Hinduism in Fiji has a following primarily among the Indo-Fijians, who are descendants of workers brought to Fiji by the British, for colonial sugarcane plantations. Fiji identifies people as Indo-Fijians if they can trace their ancestry to the Indian subcontinent. Originally, there were five “ethnicities” that made up the Indian population in Fiji, the majority of them consists of Fijian Hindus:
1) The Hindustanis –
While nowadays, the word Hindustani is synonymous with Indian, historically this ONLY referred to North Indian Hindus. These were about 75% of the Indian population in Fiji, and quickly became the dominant Indian group whose children spoke a dialect of Awadhi as their lingua franca while other dialects, most notably of Bhojpuri slowly died out. They were first brought from India to Fiji by the British due to their farming and agricultural expertise. These NI Hindus in Fiji originally were from Uttar Pradesh, Bihar, Haryana, Uttarakhand. However, it also included people from Rajasthan, Terai region of Nepal, Jharkhand, Himachal Pradesh, and Punjabi Hindus. Caste identity was eroded in this community, but Brahmans still maintained an exclusive role in society and had their own sub-community while practicing selective marriage. The culture of this group is common to the culture found in the late 1800s in East Uttar Pradesh.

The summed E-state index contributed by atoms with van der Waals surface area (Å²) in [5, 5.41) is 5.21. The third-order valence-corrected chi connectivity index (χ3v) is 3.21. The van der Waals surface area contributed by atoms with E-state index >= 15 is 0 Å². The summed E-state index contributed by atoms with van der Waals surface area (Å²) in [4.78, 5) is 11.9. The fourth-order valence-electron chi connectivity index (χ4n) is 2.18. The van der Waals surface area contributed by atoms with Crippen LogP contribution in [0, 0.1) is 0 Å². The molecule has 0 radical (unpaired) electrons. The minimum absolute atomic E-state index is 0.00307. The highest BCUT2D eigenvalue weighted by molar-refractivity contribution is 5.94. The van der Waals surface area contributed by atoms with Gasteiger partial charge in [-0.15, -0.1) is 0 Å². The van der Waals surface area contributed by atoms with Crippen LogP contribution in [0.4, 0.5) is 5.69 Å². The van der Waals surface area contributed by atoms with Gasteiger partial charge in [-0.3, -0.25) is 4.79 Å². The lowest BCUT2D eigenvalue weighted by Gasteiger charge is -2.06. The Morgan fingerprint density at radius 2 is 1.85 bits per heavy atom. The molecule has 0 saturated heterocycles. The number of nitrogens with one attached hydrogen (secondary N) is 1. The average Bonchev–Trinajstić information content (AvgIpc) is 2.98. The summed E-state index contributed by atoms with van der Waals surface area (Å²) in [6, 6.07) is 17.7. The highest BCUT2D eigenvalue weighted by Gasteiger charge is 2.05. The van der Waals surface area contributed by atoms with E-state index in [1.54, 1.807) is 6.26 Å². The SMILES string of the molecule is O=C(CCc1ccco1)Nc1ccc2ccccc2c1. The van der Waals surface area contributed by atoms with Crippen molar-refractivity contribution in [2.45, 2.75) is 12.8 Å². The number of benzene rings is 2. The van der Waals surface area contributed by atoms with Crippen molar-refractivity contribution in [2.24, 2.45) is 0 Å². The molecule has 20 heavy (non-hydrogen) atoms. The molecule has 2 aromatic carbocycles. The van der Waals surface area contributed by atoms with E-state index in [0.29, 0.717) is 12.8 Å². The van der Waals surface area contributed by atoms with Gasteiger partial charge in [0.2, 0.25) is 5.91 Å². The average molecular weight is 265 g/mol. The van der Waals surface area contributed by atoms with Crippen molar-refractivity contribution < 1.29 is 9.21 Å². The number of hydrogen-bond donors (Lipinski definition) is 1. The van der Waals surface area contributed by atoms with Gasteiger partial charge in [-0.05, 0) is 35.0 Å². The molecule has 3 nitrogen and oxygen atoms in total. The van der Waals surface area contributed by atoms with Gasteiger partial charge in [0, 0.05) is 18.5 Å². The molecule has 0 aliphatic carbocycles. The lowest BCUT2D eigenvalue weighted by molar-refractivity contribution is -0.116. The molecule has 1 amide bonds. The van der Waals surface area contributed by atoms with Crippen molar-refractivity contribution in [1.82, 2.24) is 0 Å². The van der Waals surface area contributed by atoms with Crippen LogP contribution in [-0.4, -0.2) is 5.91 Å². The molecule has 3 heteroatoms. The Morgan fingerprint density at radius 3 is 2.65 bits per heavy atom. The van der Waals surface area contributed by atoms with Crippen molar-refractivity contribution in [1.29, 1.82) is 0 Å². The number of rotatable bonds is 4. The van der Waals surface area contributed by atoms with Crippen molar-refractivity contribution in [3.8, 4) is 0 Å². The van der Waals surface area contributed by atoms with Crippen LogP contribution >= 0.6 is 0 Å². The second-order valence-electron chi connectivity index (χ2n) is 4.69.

2) The Mandrajis –
Note that the word Mandraji is probably a misuse of the word Madrasi, originally used by the Hindustanis to refer to South Indians, and is sometimes considered an improper or unfavorable term. This group consists of South Indian Hindus, they were maybe 15% of the Indian population. Most of this group originated from Tamil Nadu, but some came from other south Indian states also. They originally spoke Tamil in the early days, but this language has been lost over the years, and the Hindustani language of Awadhi was absorbed by the community, although pronunciation differs somewhat.
3) The Bombaiyas –
I am not sure how this name came to be, but it refers to Gujaratis and Marathis (although I have only seen Gujarati ones) in Fiji. This is a very small community, most likely less than 1% of the Indian population in Fiji, and came later than both the Hindustanis and Mandrajis. These individuals are most notably Baniyas or Lohanas who came to Fiji to run or expand their businesses, and many are known to sell fish as well.
4) The Punjabis –
Note that Punjabi in the Fijian sense refers to Sikhs rather than those from the state of Punjab. Hence, a Haryanvi Sikh would be considered a Punjabi but a Punjabi Hindu would be considered a Hindustani. This is also a relatively small but successful community. There are four Gurudwaras today in Fiji. Most Punjabis speak Hindi (the dialect of Awadhi spoken by Hindustanis), but many still converse in Punjabi at home.
5) The Musalman –
These are Muslims. The vast majority of them came from North India with the Hindustanis but there are also some from outside North India who all fused into one group of people, yet they are not considered Hindustani as they developed into a different community due to religious and cultural differences. They also speak the same dialect as the Hindustanis. In the Girmit era, they constituted maybe 10-15% of the Indian settlers.
— Nicklas Nilesh Baran Nath, an Indo-Fijian Indologist.